I did not like using wet masa for tortillas as using my whole grain corn flour for additions took an hour of letting it absorb before continuing. By the time we were ready to eat we were 3 sheets to the wind. :smile: I had some issues with grinding fine enough and getting it dry enough and am working on it now. Will post the process in the forum when I know it is correct, probably in a couple of weeks from now.

If you want what I have I can share but you would need to use fine flour in your mix.

That’s super helpful. I am not going to go through the trouble of drying out my nixtamal. I will continue trying to perfect grinding it in my food processor.

@festusbodine @DennisM

This article just appeared in the New York Times cooking section. He’s lauding fresh ground popcorn as more flavorful and textured in comparison to storebought nixtamal and masarepa flour (not compared to what you two are doing with whole corn).

A Colombian Chef Shares His Secret to Better Empanadas https://nyti.ms/2DmdUu7

“So he tried boiling regular supermarket popcorn in a pressure cooker before passing it through a hand-crank grain mill and kneading it with a bit of water into masa. The flavor and texture was outstanding.”

Interesting article appreciate the link. Although he did mention adding water to get the mix correct. I found just the opposite as it was too wet. Will have Diane read through the article as she went to Med school in the DR and has a bit of knowledge on the different Latin foods and the dough consistencies (she actually said that she thought my flour was too coarse for tortillas.) Don’t think she has made empanadas at least can’t remember, but that isn’t unusual, EACH YEAR GETS WORSE!.

Interesting to try though but I do remember it was kind of messy, the wet grinding that is. Everything I have ever read is absolutely not to use popcorn, so I guess considering this article and the fact others have said you can’t IS ALL THE reason to give it a whirl. :grinning:

BTW I just received my dehydration filter paper yesterday and finished modifying my dehydrator with a fan (for faster drying times.) Hopefully over the next couple of days I’ll get some testing done for drying the corn properly.

Have to try this flour & corn mix and with the sourdough even sounds more interesting.

You made the comment " Using only home-milled un-nixtamalized corn is not a viable option for tortillas."
Because of non-nixtamalized or home-milled? You tried it?

Here are comprehensive instructions for nixtamalizing whole corn that @easummers linked to in the forums.

Our first excursion into tortillas was from this on “Mexican Please.” Maybe it was the home-milled (not fine enough) flour as an additive I was using caused our issues but the outcome was definitely not like portrayed in the article.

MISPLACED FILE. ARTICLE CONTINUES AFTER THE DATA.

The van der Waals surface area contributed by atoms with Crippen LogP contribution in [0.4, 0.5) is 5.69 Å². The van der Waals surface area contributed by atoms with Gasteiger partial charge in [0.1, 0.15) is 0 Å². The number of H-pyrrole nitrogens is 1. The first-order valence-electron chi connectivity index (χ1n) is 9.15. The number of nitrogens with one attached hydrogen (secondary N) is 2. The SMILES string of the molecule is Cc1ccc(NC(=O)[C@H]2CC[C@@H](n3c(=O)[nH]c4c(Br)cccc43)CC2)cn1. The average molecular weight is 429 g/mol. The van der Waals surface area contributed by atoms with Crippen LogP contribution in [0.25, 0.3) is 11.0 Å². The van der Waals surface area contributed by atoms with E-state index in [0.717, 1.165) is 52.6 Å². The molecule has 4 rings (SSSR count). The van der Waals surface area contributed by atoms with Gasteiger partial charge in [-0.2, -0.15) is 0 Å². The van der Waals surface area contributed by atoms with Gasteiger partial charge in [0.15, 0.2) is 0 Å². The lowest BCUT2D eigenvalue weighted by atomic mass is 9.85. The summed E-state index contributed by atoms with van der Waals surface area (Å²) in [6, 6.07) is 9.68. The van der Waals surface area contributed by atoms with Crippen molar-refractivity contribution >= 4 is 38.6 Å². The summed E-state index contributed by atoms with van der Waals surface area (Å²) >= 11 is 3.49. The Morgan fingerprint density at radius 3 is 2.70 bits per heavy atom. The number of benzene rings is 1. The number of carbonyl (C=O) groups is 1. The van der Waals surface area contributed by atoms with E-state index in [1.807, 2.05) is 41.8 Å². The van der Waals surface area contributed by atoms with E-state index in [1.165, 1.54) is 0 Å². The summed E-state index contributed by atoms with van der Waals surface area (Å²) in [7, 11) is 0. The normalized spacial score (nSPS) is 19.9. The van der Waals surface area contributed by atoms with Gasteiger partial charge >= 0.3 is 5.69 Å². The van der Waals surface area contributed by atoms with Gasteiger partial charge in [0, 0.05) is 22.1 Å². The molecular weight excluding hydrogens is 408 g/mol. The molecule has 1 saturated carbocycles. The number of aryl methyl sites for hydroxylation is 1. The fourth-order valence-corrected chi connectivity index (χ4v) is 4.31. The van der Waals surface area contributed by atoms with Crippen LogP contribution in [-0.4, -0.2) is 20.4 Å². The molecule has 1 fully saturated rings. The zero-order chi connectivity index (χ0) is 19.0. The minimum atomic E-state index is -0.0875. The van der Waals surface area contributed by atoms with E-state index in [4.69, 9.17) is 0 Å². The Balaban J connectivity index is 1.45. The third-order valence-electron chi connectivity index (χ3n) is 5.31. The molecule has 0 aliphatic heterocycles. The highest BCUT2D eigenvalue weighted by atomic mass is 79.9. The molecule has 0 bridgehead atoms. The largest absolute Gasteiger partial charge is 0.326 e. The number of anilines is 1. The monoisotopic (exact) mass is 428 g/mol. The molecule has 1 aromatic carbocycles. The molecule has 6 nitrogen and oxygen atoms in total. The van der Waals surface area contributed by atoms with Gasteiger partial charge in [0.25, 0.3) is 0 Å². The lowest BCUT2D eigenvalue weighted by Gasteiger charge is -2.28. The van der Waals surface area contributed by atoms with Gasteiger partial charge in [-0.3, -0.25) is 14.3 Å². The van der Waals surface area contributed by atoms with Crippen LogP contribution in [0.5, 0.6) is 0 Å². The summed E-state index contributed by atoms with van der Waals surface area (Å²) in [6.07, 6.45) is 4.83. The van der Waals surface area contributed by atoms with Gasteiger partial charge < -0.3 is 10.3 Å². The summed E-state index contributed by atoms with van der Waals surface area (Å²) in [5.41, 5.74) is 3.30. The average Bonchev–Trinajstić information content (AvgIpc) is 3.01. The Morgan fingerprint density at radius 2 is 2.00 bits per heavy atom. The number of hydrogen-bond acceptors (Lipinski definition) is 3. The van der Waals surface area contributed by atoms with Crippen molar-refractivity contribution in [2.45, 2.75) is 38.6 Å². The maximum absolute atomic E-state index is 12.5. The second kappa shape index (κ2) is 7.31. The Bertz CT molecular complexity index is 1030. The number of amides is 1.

I believed it was due to the non-nixtamalized nature of the cornmeal. No matter what wetness I went with, I couldn’t get the dough to hold together.

But thinking about what I’ve learned from your recent posts, I think my finely milled corn flour probably had way more bran than the nixtamalized corn flour I’ve since bought. So I think I should sift next time and see if I can get unnixtamalized but sifted fresh-milled corn flour to glue together enough to make a tortilla.

That’s what I’m thinking too LOL

:clap::crossed_fingers: on your dehydration filter paper and fan modifications

As I am ready to nixtamalize another batch I will take 1/2 and sift also and see if that helps. Us Gringos keep trying to perfect what the Latins have been doing for a thousand years, LOL, I watch their videos and are amazed. EVENTUALLY we will figure it out, screw up enough and we will get it.

When speaking to a friend in Florida about this issue he had taken a motorcycle trip to Mexico some years ago (when it was safe to do so) and had the experience of eating with a Mexican family, He watched her grind the whole grain corn against A ROCK and make her flour. She added some salt and water and hand pressed out the torillas. The best he had ever eaten. The reason I mention is he said it was whole kernel corn, she had dried in the sun after soaking (no freakin dehydrator for her :grinning:). These people have the feel for all this.

This reminds me of my mom’s sun dried tomatoes. Tomatoes from her garden set on baking sheets on our balcony, and I have never tasted any as good as hers since.

We have tomatoes LITERALLY coming out of our ears. Diane made some cheese polenta (from homemilled corn) and topped it with whole Cherry ripe tomatoes. OMG…between the fresh cheese polenta and the sweet tomatoes!!!

I am beginning to think from some research and looking at some “Mexican Experts” the issues with hydrating the dough are all with the flour. None I have seen over the past couple of days let their dough sit to hydrate, even those making grinding wet and adding Maseca. It has to be the flour and how fine it has to be. It also may be processed so the parts that take time to hydrate are removed. Look on your package and see if it has to be refrigerated. If not it has to be rolled with parts of the kernel removed.

For me with the home milled (coarser grind) it was imperative to let it rest an hour to hydrate. I hope this new batch turns out differently. Also the dough using the fine flour which they call instant seems to take on a much different texture and I observed. I attempted to find some research on the process for the Maseca but info is limited.